What really impressed me about Call of Duty 4 was the fact that it doesn't pull any punches and tackles subjects which most developers would steer well clear of. Levels which reflect the impersonal flippancy with which people are killed really make you realise that you aren't playing just any old shooter. The level in which you dispatch groups of rebel soldiers from the safety of a flying death fortress (well, that's not the technical term for it) is pretty powerful in highlighting modern conflict. There are also one or two levels which can't be mentioned to avoid spoilers, which left me with raised eyebrows and made me stroke my beard in thought.

However, this close to the bone realism might be uncomfortable to some. The fact that many troops are fighting and dying in similar situations as you read this makes you wonder whether this game was made too soon. Yet, it raises issues by tackling this and doesn't shy away from the horrors of war.

The single player campaign is fantastic and virtually flawless, or so I thought. However, astonishingly it took me just over 3 hours to complete the entire single player campaign. Well, perhaps 4 if I include the phone call I got in the middle of it. I still wonder whether I somehow missed out half the game, but evidently not. Now, I normally wouldn't criticise a game for being short and amazing (i.e. Portal) but in this case there are a number of factors which seriously weigh in against COD4.

Portal was a game with good value, costing around £10 at the most, which works out at around £2.50 an hour, which is still reasonable value in my money. Yet COD4 cost me £50 for 4 hours, which is pretty steep even with new modes being unlocked.
Another criticism is that there are times during the game when seemingly endless waves of enemies keep spawning, which was annoying as I didn't work this out until I had died several times thinking I had to fight them all off. Instead you merely have to get far enough forward when they stop spawning, which seems a little dated now.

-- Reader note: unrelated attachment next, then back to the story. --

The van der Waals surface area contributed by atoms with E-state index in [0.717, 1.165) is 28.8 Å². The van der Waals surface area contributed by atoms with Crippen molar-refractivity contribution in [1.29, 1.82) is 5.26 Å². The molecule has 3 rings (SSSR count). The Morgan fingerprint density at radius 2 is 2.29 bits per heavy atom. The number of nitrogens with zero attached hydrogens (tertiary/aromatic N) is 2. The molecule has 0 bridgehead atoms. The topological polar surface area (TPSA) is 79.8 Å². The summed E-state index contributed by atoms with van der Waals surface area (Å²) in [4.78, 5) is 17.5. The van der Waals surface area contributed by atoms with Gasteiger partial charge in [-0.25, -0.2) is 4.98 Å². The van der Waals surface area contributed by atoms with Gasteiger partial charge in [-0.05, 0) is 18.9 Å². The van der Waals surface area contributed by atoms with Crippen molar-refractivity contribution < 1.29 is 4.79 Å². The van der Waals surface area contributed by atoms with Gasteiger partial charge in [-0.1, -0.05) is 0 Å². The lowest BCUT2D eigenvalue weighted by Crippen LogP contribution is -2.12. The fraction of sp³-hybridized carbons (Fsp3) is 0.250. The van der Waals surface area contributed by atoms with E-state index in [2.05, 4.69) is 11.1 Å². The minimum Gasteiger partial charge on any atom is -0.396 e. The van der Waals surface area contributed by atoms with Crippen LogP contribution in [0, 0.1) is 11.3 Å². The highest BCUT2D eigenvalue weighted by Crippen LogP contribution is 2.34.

COD4's saving grace is the multiplayer. The multiplayer in this game is refreshingly deep. The game modes tend to include classic multiplayer objectives or subtle variations on them mainly revolving around the traditional deathmatch modes.

Yet where the game shines is in the achievement progression you are awarded for performing well, getting kills or completing various tasks. You gain levels in a similar way to an RPG which rewards you with additional skills and abilities, such as being able to fire off one shot when you die in an attempt to get a kill. I am amazed more games haven't utilised such a system, but I imagine it would be hard to implement as well as the developers have here.

All in all, I have debated the score a lot. The single player is so good that it just leaves you wanting more but is criminally short. The £50 price tag puts me off recommending this wholeheartedly for purchase and if you don't play multiplayer then a rental is a must. If you play online with your PS3 and are looking for a good game then COD4 should satisfy, but if like me, you are a single player then it may leave you a little disappointed.

Pros: 
  • Amazing singleplayer
  • Even better multiplayer
  • Excellent graphics
  • Atmospheric
Cons: 
  • Short singe player campaign
  • Endless spawning enemies are frustrating

Playability:

9 out of 10

Replayability:

9 out of 10

Graphics:

10 out of 10

Sound:

9 out of 10

Overall:

9 out of 10
evilgiraffeman | 12th November, 2008